Abstract

Upper Cretaceous rocks of the Mesaverde Formation, exposed between Hudson and Muskrat Creek on the south flank of the Wind River basin, accumulated in an ascending succession of delta-front, tidal-flat, and delta-plain environments. Rocks of the lower two environments grade east and northeast into strata deposited in an offshore marine environment, whereas rocks of the youngest environment grade east into deposits of a delta-front platform. During early Campanian time, the delta-front facies accumulated across a 14-km-wide belt near Alkali Butte. Repeated fluctuations of strand position produced interbedded units of siltstone and sandstone in the facies, and intermittent development of low-relief bars permitted accumulation of estuarine or swamp sediments across subjacent deposits of the delta front.

Sandstone units of the delta-front facies show an upward gradation from siltstone and sandy siltstone beds to silty sandstone and fine sandstone beds characterized by slump and massflow structures. Slumping was triggered by instability of sediments on the delta-front slope and by recurrent tectonic movements along the trend of the ancestral Alkali Butte anticline. Succeeding the slump-dominated sandstone in each unit is well-sorted sandstone, deposited in a variety of littoral marine, beach dune, and estuarine channel environments. Depositional strike of the delta-front sediments, determined from primary sedimentary structures, ranged from N8°W to N30°E, and the slope declined east-southeast.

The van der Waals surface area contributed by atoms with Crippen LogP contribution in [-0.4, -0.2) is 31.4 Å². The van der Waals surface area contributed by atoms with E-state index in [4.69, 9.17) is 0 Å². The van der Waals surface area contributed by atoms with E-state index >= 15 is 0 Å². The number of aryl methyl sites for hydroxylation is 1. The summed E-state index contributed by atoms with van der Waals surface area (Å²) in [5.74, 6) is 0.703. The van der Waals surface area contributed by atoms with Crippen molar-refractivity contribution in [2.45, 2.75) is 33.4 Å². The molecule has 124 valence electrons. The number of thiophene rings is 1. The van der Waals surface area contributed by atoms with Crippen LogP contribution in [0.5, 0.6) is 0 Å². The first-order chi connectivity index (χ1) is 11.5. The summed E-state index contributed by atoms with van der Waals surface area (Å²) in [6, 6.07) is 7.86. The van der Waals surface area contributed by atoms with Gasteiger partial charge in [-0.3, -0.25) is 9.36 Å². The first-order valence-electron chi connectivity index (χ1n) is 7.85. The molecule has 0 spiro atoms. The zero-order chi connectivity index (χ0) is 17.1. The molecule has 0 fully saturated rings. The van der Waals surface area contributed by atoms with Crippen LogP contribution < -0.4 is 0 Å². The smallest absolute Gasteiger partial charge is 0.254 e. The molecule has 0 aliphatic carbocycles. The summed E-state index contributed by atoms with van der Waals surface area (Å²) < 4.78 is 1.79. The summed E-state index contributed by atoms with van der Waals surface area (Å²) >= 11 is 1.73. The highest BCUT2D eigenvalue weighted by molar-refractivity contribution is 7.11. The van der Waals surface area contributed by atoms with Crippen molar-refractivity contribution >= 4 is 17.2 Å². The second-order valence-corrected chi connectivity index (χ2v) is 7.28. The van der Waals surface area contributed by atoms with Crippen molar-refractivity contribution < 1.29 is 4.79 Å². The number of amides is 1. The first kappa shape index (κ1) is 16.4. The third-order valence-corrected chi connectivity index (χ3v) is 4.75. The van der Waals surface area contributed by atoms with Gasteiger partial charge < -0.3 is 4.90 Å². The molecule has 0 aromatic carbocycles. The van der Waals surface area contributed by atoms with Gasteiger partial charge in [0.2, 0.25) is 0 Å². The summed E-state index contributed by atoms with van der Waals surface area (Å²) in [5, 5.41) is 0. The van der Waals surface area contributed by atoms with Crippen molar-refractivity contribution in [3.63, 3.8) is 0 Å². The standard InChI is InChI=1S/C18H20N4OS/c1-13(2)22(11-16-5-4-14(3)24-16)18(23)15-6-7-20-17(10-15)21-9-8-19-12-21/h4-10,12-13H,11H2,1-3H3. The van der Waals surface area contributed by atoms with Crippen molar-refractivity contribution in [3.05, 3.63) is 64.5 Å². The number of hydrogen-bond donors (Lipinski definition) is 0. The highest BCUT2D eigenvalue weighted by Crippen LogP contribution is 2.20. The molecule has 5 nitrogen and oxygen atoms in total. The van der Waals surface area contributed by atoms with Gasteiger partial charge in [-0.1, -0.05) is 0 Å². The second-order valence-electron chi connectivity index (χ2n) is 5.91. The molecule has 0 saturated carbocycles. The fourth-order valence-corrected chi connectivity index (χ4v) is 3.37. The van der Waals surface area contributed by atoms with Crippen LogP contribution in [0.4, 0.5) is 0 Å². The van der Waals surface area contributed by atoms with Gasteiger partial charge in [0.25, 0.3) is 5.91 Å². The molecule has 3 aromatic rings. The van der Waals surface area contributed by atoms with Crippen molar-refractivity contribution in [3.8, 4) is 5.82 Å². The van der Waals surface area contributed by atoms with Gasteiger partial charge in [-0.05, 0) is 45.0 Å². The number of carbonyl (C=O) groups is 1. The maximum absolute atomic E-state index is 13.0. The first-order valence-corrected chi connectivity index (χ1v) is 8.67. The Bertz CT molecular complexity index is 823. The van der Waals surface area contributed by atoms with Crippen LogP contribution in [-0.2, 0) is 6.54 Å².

Sandstone units of the delta-front facies are saturated with oil near Alkali Butte. Variations of porosity and permeability of the units along depositional strike in the subsurface, or an association of the units with reversals of dip along faults in the south-central part of the Wind River basin may form traps for petroleum, and make the units worthwhile exploration objectives.

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